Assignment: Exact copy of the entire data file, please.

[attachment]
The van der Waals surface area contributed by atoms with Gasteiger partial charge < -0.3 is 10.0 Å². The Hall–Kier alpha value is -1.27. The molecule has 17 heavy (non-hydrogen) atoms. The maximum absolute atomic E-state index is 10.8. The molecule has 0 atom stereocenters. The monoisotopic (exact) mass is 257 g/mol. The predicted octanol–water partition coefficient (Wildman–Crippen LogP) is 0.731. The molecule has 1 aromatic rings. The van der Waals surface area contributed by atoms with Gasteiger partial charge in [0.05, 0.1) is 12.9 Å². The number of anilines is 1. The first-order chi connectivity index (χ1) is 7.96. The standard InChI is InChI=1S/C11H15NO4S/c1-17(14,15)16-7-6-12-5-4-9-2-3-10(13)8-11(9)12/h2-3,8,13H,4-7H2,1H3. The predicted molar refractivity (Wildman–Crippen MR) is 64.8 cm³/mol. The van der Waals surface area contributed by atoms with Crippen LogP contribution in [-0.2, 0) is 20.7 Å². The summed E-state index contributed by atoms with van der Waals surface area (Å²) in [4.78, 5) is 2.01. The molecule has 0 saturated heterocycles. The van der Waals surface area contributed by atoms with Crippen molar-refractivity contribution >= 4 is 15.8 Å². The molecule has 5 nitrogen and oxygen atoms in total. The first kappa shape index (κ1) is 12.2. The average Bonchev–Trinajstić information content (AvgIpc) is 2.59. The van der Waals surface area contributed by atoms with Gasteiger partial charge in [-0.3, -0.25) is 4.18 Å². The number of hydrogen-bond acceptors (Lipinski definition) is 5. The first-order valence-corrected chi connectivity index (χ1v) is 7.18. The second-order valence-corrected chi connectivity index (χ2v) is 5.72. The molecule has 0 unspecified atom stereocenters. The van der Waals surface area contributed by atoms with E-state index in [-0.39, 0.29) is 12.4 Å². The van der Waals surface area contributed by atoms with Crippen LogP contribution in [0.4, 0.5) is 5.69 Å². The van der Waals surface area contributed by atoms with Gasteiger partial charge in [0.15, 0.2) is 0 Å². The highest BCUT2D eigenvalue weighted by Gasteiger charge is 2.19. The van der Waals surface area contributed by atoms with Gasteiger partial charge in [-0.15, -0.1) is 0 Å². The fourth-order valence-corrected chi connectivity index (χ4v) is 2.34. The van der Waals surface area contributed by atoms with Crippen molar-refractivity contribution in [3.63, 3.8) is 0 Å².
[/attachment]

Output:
The van der Waals surface area contributed by atoms with Gasteiger partial charge < -0.3 is 10.0 Å². The Hall–Kier alpha value is -1.27. The molecule has 17 heavy (non-hydrogen) atoms. The maximum absolute atomic E-state index is 10.8. The molecule has 0 atom stereocenters. The monoisotopic (exact) mass is 257 g/mol. The predicted octanol–water partition coefficient (Wildman–Crippen LogP) is 0.731. The molecule has 1 aromatic rings. The van der Waals surface area contributed by atoms with Gasteiger partial charge in [0.05, 0.1) is 12.9 Å². The number of anilines is 1. The first-order chi connectivity index (χ1) is 7.96. The standard InChI is InChI=1S/C11H15NO4S/c1-17(14,15)16-7-6-12-5-4-9-2-3-10(13)8-11(9)12/h2-3,8,13H,4-7H2,1H3. The predicted molar refractivity (Wildman–Crippen MR) is 64.8 cm³/mol. The van der Waals surface area contributed by atoms with Crippen LogP contribution in [-0.2, 0) is 20.7 Å². The summed E-state index contributed by atoms with van der Waals surface area (Å²) in [4.78, 5) is 2.01. The molecule has 0 saturated heterocycles. The van der Waals surface area contributed by atoms with Crippen molar-refractivity contribution >= 4 is 15.8 Å². The molecule has 5 nitrogen and oxygen atoms in total. The first kappa shape index (κ1) is 12.2. The average Bonchev–Trinajstić information content (AvgIpc) is 2.59. The van der Waals surface area contributed by atoms with Gasteiger partial charge in [-0.3, -0.25) is 4.18 Å². The number of hydrogen-bond acceptors (Lipinski definition) is 5. The first-order valence-corrected chi connectivity index (χ1v) is 7.18. The second-order valence-corrected chi connectivity index (χ2v) is 5.72. The molecule has 0 unspecified atom stereocenters. The van der Waals surface area contributed by atoms with E-state index in [-0.39, 0.29) is 12.4 Å². The van der Waals surface area contributed by atoms with Crippen LogP contribution in [0.4, 0.5) is 5.69 Å². The van der Waals surface area contributed by atoms with Gasteiger partial charge in [0.15, 0.2) is 0 Å². The highest BCUT2D eigenvalue weighted by Gasteiger charge is 2.19. The van der Waals surface area contributed by atoms with Gasteiger partial charge in [-0.15, -0.1) is 0 Å². The fourth-order valence-corrected chi connectivity index (χ4v) is 2.34. The van der Waals surface area contributed by atoms with Crippen molar-refractivity contribution in [3.63, 3.8) is 0 Å².